Blockbuster

Updated: Oct 24

It's unusual to find a game where the publishers have gone to the trouble of obtaining an IP (intellectual property) despite the fact that the IP relates to a company that has gone into liquidation. We can only suppose that that made it an inexpensive IP licence.

In any event, Blockbuster is a great choice of name. The video rental company may have long gone the way of videotape but it is nonetheless iconic and it's synonymous of course with Big Box Office movies.

And, as you'd expect, it's movies that this game is all about. Open up the oversized plastic videocassette box that this games in and you'll find a great party game for two teams of two or more. One person from each team (we called them the director for the round) competes first in a Head to Head challenge which demands that they ping pong back and forth naming movies that meet the criteria on a card that's flipped from the stack (for example, 'movies with Arnold Schwarzenegger' or 'movies beginning with W'). The Head to Head uses the included buzzer/timer (Batteries Not Included) which gives the two contestants 15 seconds to give their response. If you can't give an answer within 15 seconds, then the other team wins.

The reward for winning the Head to Head is that the winner draws six cards from the large face-down movie title stack and they get to choose which three cards to keep and which three to give to the other team. The two directors then decide how to allocate their three cards face down on a grid which specifies the clues to be given: 'One word only', 'Quote it' and 'Act it', and they in turn then set the timer to 30 seconds in which their team have to guess the movie titles from the clues they give them. 'Act it' demands a mime and 'Quote it' can be a direct quote from the film or it can be a made up quote that points to the title. The 30 second time limit injects Blockbuster with an adrenaline rush: it can be really tough giving and guessing three clues within such a strict time limit. If you ever do find you have time to spare, then you can attempt to steal one of the opposing team's clues, but that's not going happen very often.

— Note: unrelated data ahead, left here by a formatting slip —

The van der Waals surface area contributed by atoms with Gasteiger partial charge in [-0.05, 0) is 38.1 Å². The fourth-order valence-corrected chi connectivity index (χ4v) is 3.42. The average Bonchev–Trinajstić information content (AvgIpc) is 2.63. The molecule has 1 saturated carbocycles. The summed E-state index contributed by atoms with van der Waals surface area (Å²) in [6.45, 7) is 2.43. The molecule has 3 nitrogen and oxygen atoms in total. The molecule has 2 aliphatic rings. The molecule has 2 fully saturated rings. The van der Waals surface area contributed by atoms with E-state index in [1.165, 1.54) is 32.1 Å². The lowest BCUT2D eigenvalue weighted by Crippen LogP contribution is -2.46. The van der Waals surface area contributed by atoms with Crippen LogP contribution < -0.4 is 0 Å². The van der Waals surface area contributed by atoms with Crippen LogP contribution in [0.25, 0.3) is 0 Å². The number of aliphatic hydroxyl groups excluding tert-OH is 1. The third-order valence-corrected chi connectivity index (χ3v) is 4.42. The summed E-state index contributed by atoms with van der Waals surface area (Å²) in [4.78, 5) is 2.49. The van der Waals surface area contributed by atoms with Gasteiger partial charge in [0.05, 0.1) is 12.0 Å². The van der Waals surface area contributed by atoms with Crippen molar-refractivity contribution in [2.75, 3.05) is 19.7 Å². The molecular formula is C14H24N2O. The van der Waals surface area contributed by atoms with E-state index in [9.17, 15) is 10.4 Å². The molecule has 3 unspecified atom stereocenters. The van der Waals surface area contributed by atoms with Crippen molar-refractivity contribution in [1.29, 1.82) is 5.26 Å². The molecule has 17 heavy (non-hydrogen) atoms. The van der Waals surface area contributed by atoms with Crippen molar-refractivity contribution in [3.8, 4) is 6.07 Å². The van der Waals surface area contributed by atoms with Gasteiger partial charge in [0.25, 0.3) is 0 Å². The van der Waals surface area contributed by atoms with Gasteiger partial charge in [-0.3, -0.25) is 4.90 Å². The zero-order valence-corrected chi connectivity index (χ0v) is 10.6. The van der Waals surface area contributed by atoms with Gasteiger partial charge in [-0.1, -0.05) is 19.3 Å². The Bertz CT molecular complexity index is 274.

There are eight colour-coded genres of movie in all, and the game is won by the first team to collect movie title cards from all eight genres, probably over three or four rounds.

Publishers Big Potato specialise in party games so this one fits right in with their catalogue. Although you can't play with fewer than four players, there's pretty much no upper limit to the size of teams, and the game is largely self-explanatory with play that is intuitive. The advantage of winning the Head to Head is enormous: most times when you draw 6 cards, there will be at least a couple of movies among them that will be a cinch to give clues to and at least a couple that you'll either not have heard of or will struggle to communicate to a team. The advantage is so marked, in fact, that we found that the team that won the Head to Head almost always went on to win the movie clue round. If you find that happens to you, there's an easy fix: just treat them as two separate movie games. If you play the clue game without treating the Head to Head as a preamble, just give someone from each team 5 or 6 cards from which to pick the three to which they have to give clues and let them discard those they don't use.

The Head to Head game is fun in its own right as a separate standalone two-player game, especially when played between self-styled movie buffs. So even if you decide to depart from Blockbuster's official rules, you'll certainly get your money's worth out of this Blockbuster game.


(Review by Selwyn Ward)

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